WiMax wings into the wild world of wireless

Tired of new wireless technologies? Then stop reading. Because here's a story about a new wireless system that could someday eclipse the Wi-Fi service you've just begun to understand.

The technology, called WiMax (Worldwide Interoperability for Microwave Access), is winning over plenty of followers while quickly gaining momentum on the standards front -- despite high-profile skeptics such as Texas Instruments (TI). That was the general consensus of industry experts attending a crowded workshop earlier this week at the Broadband World Forum in Venice.

"According to a study by Juniper Research, only half of all households in Europe will have broadband access by 2008 due to poor or nonexistent cable infrastructure or high-speed line systems being too complicated or expensive to deploy," said Andreas Greil, vice president of product management in the information and communication network division of Siemens. "There's a huge opportunity for WiMax to fill this gap."

Some, in fact, view WiMax not only as a wireless alternative to DSL (Digital Subscriber Line), cable and leased line services but also someday as a rival to mobile telephony.

"Never bet against mobility," said John Krzywicki, president of The Management Network Group (TMNG). "I estimate that a mobile solution for WiMax is only two to three years away."

Such optimism, of course, is to be expected at a broadband conference. But experts here seemed eager to avoid the hype and focus instead on WiMax's progress -- and the challenges that lie head.

WiMax technology, based on the Institute of Electrical and Electronics Engineers' 802.16 standard, can extend broadband wireless over longer distances and at higher speeds than current Wi-Fi or Bluetooth systems. Its access range, for instance, is up to around 30 miles (48 kilometers), compared to Wi-Fi's 300 feet (91 meters) and Bluetooth's 30 feet. It supports data transmission speeds up to 70M bps (bits per second), compared to the popular 802.11b Wi-Fi standard's 11M bps or the 802.11a's 54M bps.

In addition to its distance and speed advantages, WiMax doesn't require line-of-site transmission.

The WiMax Forum, established in 2001 by a number of industry heavyweights, has been working on standards certification and interoperability testing. The first generation WiMax systems, based on the 802.16-2004 standard, could ship as earlier as this year. Alvarion, is targeting the second half of 2004 for the delivery of products with chips from Intel, according to Alvarion vice president of marketing Rudy Leser.

Many experts expect WiMax service to be deployed in rural areas, where high-speed cable infrastructure is either poor or nonexistent. Some also see opportunities to use the technology for backhauling traffic between Wi-Fi hot spots, as well as for creating large wide-area hot spots.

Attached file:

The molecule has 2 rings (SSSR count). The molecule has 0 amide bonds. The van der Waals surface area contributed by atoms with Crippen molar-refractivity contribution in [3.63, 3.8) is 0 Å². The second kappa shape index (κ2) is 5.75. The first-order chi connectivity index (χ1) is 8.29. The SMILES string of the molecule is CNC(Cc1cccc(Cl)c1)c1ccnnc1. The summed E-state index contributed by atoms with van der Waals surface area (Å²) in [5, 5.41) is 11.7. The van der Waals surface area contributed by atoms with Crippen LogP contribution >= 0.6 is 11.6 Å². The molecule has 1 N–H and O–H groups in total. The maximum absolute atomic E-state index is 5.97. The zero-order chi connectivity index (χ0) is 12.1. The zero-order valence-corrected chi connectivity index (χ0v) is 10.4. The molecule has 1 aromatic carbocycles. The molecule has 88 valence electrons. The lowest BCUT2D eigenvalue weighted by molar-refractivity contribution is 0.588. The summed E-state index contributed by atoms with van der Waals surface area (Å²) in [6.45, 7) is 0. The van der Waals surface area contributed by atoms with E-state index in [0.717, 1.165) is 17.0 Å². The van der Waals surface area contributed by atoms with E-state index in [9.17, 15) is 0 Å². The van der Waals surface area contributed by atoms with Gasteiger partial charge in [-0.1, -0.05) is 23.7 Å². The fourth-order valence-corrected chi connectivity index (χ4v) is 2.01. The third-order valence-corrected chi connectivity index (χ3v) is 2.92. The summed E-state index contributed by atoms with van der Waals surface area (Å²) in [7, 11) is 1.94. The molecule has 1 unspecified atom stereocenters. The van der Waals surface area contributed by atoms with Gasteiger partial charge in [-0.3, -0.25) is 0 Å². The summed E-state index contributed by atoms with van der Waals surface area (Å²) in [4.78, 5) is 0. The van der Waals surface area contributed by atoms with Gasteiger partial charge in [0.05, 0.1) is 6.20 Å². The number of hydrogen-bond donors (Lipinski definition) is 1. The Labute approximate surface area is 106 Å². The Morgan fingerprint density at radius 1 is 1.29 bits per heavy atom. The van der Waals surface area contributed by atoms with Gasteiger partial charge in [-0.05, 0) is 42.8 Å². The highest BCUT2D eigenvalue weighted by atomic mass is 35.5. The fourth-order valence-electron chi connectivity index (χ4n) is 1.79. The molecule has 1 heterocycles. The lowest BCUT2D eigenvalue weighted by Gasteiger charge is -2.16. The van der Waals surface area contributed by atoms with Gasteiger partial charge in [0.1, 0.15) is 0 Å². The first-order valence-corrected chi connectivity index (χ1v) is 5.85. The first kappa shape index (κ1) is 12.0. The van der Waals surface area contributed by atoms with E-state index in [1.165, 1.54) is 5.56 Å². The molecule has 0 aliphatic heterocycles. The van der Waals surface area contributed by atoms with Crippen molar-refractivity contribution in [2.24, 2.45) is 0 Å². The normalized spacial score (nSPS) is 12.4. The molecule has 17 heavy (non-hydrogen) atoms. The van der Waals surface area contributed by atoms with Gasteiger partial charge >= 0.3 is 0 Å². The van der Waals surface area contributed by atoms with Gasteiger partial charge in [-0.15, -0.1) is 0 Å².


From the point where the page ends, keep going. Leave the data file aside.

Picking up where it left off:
Another WiMax standard under development is 802.16e, which provides mobility. Similar to digital mobile systems such as GSM (Global Standard for Mobile Communications), this standard will support seamless hand-off when users move around within the network.

Standardization work on 802.16e is expected to be completed in the second half of 2006, with service roll-out planned for 2007, Leser said.

Further down the development pipeline is 802.20, also known as Mobile-FI. "This standard is designed from ground up as a mobile system," said Maximilian Riegel, head of advanced standardization at Siemens. "Although I don't think 802.20 technology will compete directly with 3G (third-generation) mobile systems, it will certainly provide a high degree of mobility."

The 802.20 standard is designed to support connections up to 1.5M bps in devices moving at 120 km per hour, according to Christopher Rogers technology strategist at Intel.

As euphoric as some experts were about WiMax at the Broadband World workshop, many pointed to challenges that still lie ahead, particularly on the spectrum front.

While Wi-Fi technology has blossomed in an environment of noisy, unlicensed spectrum, WiMax will need to move into less crowded bands for continuity and quality of service reasons, according to a study conducted by TMNG. Many of these are licensed, such as 2.5-GHz and 3.5-GHz. Licensed bands are subject to regulation and, in many cases, cost a fee.

One unlicensed band under consideration is 5-GHz, which, however, is also used by Wi-Fi 802.11a. Unlicensed spectrum tends to be crowded because it lacks regulation and fees, and must therefore be closely managed to assure quality.

"We have no spectrum for WiMax in Europe at the moment," said Siemens' Riegel. "We have had discussions on the issue in Europe but have reached no conclusion. National regulators and the European Commission have agreed to make a decision on WiMax spectrum by 2007."

Meanwhile, some manufacturers are voicing their doubts about WiMax. In an interview on Tuesday, Joseph Crupi, vice president of TI's Broadband Communications Group, said the chip maker remains unconvinced that the new wireless technology will revolutionize the way broadband Internet services are delivered to homes and offices.

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